These two famous operatic scores are the perfect opportunity for the Company’s new Music Director, Tomáš Hanus, to make his operatic debut. Tomáš Hanus also has devised a programme of music for the WNO Orchestra which will offer a journey through the themed seasons with concerts at St David’s Hall, Cardiff. Tomáš Hanus is now recognised as one of the Czech Republic’s most exciting and important conductors. He first came to prominence during the Conductors’ International Competition in Katowice in 1999. His varied career includes conducting at major European opera houses including the Dresden Semperoper, the Bavarian State Opera, the Royal Danish Opera, the Norwegian National Opera and Teatro Real Madrid as well as conducting international symphony concerts around the world.
David Pountney, Artistic Director of Welsh National Opera explained, “Our 16/17 season ranges from Shakespeare’s tough politics and wicked humour to the opulent naughtiness of Viennese bedrooms, via a truly exquisite re-telling of Tristan and Isolde’s doomed romance. I can’t wait to hear Portia’s “The quality of mercy” speech set to music, nor the most ravishing trio of female voices lead by Rebecca Evans, but a whole year of glorious opera lies in between!”
It was 1998 when Mitsuko Uchida was joint music director of the Ojai festival and 2004 when she last played there. Now they’ve asked her back to preside in 2021. What took them so long?
The newspaper has published an editorial that objects to the planned cuts in the chorus of English National Opera.
It likens the chorus singers to hospital doctors who are on strike today against an unfounded Government assault on their working hours and practices.
It adds: in both the NHS and the ENO, those in charge are making the same mistake. The goodwill of those who make the NHS and the ENO the institutions they are is being put at risk by picking on the people who provide the service. To restore harmony we need a chorus of disapproval against such mismanagement.
Well intentioned as it maybe, the editorial is simplistic, verging on Corbynistic.
Setting the NHS issue to one side, the ENO problem is not any ‘such mismanagement’. It is, if anything an excess of management, or meddling, by the company’s executives, its lacklustre board and a vindictive, unaccountable Arts Council England that wants to punish present administrators for the sins of their predecessors.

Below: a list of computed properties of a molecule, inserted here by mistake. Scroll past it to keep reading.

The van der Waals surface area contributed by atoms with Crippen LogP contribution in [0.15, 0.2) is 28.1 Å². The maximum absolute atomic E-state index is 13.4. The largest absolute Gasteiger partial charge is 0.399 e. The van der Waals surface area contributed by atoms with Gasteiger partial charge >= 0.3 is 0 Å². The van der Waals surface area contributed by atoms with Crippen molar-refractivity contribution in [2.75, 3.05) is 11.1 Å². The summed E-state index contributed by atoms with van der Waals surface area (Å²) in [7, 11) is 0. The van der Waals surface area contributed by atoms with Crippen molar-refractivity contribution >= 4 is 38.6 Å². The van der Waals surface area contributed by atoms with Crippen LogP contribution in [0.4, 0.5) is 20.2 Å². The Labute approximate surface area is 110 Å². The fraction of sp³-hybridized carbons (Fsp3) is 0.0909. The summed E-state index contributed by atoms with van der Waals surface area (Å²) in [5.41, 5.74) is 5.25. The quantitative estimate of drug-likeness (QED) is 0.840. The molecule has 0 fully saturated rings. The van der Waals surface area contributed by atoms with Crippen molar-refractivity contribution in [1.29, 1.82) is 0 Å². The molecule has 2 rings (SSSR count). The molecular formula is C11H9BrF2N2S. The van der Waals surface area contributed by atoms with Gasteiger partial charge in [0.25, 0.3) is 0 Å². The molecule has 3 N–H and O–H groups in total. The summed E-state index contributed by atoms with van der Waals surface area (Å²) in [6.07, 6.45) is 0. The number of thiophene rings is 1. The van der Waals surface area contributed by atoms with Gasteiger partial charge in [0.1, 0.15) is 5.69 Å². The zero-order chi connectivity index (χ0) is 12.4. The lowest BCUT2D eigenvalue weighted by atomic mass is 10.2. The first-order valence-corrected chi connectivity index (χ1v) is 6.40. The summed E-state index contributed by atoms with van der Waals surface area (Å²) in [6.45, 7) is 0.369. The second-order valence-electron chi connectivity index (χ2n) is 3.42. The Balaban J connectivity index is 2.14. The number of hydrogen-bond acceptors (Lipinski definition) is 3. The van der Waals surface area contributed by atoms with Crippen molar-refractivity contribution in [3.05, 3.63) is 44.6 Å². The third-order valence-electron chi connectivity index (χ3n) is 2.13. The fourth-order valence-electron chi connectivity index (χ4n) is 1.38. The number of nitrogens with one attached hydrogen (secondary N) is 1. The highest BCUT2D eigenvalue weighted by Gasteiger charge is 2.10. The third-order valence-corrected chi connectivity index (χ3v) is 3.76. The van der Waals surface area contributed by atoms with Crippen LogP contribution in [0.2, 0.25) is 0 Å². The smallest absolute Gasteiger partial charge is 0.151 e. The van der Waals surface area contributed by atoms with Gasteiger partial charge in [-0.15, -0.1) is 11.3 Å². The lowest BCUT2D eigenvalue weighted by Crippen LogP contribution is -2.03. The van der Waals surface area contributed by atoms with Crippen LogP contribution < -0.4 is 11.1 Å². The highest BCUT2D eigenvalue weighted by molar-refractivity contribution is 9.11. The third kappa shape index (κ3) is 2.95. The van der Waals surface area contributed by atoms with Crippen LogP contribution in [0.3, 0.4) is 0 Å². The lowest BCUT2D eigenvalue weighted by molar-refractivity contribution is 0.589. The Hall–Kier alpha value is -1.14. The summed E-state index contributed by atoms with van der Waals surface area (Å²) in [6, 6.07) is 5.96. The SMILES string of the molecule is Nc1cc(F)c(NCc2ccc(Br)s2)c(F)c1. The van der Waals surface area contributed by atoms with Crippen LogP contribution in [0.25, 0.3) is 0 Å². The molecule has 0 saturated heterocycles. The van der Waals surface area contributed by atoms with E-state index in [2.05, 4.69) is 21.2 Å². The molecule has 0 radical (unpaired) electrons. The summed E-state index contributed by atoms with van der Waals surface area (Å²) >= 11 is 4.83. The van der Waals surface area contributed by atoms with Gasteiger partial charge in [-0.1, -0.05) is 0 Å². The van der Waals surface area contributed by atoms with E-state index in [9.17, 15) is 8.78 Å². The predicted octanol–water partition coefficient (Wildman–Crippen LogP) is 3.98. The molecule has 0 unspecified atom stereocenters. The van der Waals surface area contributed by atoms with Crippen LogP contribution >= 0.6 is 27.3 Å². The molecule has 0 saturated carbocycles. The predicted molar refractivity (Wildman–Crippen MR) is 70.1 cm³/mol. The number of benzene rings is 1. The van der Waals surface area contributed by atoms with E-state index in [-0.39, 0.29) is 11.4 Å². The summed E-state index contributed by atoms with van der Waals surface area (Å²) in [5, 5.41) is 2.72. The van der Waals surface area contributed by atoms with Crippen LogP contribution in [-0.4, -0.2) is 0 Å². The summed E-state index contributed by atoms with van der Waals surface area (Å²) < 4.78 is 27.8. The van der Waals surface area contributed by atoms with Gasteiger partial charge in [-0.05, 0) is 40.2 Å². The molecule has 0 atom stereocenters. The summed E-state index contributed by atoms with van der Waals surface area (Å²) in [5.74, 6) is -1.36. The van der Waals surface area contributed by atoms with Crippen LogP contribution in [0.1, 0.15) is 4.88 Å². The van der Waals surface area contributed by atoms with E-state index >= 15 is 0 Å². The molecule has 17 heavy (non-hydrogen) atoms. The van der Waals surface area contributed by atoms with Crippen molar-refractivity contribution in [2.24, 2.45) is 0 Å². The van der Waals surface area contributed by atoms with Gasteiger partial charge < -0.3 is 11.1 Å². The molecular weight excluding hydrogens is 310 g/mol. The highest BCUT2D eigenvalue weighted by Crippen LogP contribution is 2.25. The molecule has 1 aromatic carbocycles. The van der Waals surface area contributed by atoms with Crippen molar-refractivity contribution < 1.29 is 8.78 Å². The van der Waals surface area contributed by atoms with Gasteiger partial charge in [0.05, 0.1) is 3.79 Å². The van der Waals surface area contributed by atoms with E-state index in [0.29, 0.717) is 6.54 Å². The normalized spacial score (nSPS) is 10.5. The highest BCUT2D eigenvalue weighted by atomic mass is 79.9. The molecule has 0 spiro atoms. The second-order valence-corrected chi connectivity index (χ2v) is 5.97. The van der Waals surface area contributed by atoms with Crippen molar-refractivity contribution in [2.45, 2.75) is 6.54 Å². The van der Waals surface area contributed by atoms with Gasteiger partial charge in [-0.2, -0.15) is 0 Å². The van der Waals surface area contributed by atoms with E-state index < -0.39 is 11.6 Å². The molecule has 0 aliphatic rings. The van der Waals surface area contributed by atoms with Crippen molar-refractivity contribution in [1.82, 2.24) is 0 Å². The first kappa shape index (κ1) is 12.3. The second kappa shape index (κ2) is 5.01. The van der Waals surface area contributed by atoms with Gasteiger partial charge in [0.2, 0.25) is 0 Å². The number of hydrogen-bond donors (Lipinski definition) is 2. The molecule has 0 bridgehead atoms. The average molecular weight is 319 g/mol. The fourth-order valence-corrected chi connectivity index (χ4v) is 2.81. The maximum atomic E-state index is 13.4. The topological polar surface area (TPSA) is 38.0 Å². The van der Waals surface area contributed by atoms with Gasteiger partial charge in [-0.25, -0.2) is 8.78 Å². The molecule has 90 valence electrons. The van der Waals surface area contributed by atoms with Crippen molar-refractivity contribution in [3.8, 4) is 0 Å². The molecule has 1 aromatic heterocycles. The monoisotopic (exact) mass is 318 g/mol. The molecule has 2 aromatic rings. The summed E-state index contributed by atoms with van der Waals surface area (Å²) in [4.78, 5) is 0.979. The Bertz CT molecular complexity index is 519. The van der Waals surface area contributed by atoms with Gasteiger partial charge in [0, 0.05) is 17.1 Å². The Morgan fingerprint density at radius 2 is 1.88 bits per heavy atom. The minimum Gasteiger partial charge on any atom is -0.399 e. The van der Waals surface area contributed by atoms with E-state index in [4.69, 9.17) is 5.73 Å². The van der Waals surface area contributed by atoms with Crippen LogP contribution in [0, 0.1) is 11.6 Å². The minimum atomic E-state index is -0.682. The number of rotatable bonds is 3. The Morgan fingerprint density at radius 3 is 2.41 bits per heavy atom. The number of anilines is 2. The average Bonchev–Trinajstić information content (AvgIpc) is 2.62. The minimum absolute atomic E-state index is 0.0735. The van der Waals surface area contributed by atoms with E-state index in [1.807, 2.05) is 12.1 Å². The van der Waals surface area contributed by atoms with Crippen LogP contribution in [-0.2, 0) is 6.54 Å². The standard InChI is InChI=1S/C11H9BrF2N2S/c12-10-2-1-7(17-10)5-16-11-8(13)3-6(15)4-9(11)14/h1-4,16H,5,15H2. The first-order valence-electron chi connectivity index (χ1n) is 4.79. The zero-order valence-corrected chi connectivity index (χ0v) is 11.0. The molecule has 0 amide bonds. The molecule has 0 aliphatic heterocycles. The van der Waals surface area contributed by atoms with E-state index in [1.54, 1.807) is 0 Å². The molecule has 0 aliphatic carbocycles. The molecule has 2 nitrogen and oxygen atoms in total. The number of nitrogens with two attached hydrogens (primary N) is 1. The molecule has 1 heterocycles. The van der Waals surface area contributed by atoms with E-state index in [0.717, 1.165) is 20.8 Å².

What ENO needs is not a chorus of disapproval but a show of support for its survival. Any disapproval should be directed not at the present managers but at the ACE, led by ENO’s former chairman.
Oddly, those culprits are not mentioned in the Guardian’s one-eyed editorial.
Stéphane Lissner has rolled out an original season for 2016/17, with 11 new opera productions including one world premiere, a co-pro with London’s Royal College of Music, Britten’s little-seen Owen Wyngrave, Pretty Yende as Lucia di Lammermoor, one conductor under 30, and much else.
See the full list on forumopera. Almost all seats cheaper than Covent Garden. Book your Eurostars now.
It has been an age since I looked to my shelves for a work by a major composer and found that, after 40 years of building a library, I don’t have it. Nor, so far as I recall, have I ever heard it, either in concert or on the radio (though a few recordings do exist)….
Happily the gap has now been filled. Find out what it is here.
The first Afro-American to sing a name role at La Scala – she was Aida in 1960 – has a birthday today.
Many happy returns, many happy memories.
In his Evening Standard review of Magic Flute at English National Opera, Barry Millingon observed that:
‘Tamino, sung by Allan Clayton, who is vocally in excellent trim but needs to spend more time at the gym if he is to be stripped regularly to his boxers’.
The young British tenor (whose ironic twitter name is @fatboyclayton) replied succinctly:
Dr Alexander Buhr becomes managing director of Decca Classics from today.
A rising star at Universal Music, he reinvented Mercury Classics as a successful crossover label with such artists as Miloš Karadaglić, Yundi, Tori Amos, Olafur Arnalds, Andreas Ottensamer and Mari and Hakon Samuelsen. He will now take control of both labels.
He succeeds Paul Moseley, who has been given a strategic role within Universal. He holds a PhD in Musicology from the University of Hamburg as well as an MBA (SMI Steinbeiss, SDA Bocconi, and Stern School of Business). He will report to Rebecca Allen, Decca Record Group’s Managing Director, who is riding high on Bocelli and Rieu sales.
Dr Buhr has been told to put the identity back into Decca. The brand has got fuzzy.
The Polar Prize winners for 2016 have just been announced, one from serious music the other from pop.
The Italian mezzo will receive 1m Swedish crowns (about $150,000).
A Swedish songwriter known as Max Martin is her opposite number.
Past winners include Chuck Berry, Björk, Steve Reich and Peter Sellars.
The winners get to make a big, world-relayed speech.
UPDATE: The announcement video, with anachronistic commentary and a gormless interviewer: